• Rules For

    But then sunlight would swamp the signal.

  • http://quantumnonsense.blogspot.com/ Qubit

    Next they will be using the earths gravity to to detect gravity waves!!!

  • jdporter

    The article says:
    “imaging atmospheric Cherenkov telescopes ought to be able to spot these shadows now as long as they can make measurements in the glare of the moon. One such instrument, called MAGIC, … exactly fits the bill. ”
    So apparently there is no moonlight swamping problem, at least for some instruments.

  • eric gisse

    Fantastically clever, but would the imagined count rates be definitive enough?

  • http://squarkonium.blogspot.com Squark

    Why is it that some detectors cannot distinguish between electrons and positrons? Is it related to Pomeranchuk’s theorem (which says that the ratio of the cross sections of a particle and its antiparticle on a given target approaches 1 at high energy)?

  • http://lablemminglounge.blogspot.com/ Lab Lemming

    Is the galactic centre close enough to the eccliptic?

  • Haelfix

    The obvious problem is the statistics. It will take a long time to get enough data to distinguish out all the myriad uncertainties.

  • Rules For

    Lab Lemming:
    The galactic center is in Sagittarius, which is along the ecliptic.

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  • confused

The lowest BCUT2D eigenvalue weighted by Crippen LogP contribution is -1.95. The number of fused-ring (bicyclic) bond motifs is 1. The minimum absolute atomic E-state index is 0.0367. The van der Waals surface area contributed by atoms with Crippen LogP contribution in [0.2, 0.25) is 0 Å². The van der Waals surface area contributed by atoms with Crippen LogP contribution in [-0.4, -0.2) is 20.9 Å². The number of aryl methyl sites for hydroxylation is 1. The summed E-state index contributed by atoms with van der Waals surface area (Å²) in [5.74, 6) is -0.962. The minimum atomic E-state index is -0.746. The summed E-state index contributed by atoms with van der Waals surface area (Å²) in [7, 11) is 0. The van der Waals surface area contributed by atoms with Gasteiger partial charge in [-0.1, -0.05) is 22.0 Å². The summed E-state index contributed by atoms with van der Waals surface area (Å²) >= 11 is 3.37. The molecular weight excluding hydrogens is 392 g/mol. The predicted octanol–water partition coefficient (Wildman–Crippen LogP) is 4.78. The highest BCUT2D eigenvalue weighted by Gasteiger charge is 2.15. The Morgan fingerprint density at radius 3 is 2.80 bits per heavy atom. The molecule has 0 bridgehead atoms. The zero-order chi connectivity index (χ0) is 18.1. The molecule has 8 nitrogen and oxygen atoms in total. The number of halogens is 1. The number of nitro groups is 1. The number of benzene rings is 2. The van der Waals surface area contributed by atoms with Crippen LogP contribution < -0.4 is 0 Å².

eric gisse @ 6

    Fantastically clever, but would the imagined count rates be definitive enough?

    Dunno. Flux, directionality and mass-energy at the detector are all interesting; positron-bright areas of the sky that are not known to have astrophysical sources of positrons but which are suspected to contain dark matter overdensities (because of the presence of a black hole, for example) would be neat. Sagittarius A* is unfortunately in an area of the sky which is likely to be bright with positrons for other reasons, but there are likely to be intermediate-mass black holes in large globular clusters and at the cores of dwarf galaxies in orbit around the Milky Way. That means other nearby massive sub-galactic structures, some of which are well outside the plane of the baryonic-matter disc, are good places to look for an excess of positrons. Of course, so are more distant galactic cores, which are likely to contain supermassive black holes.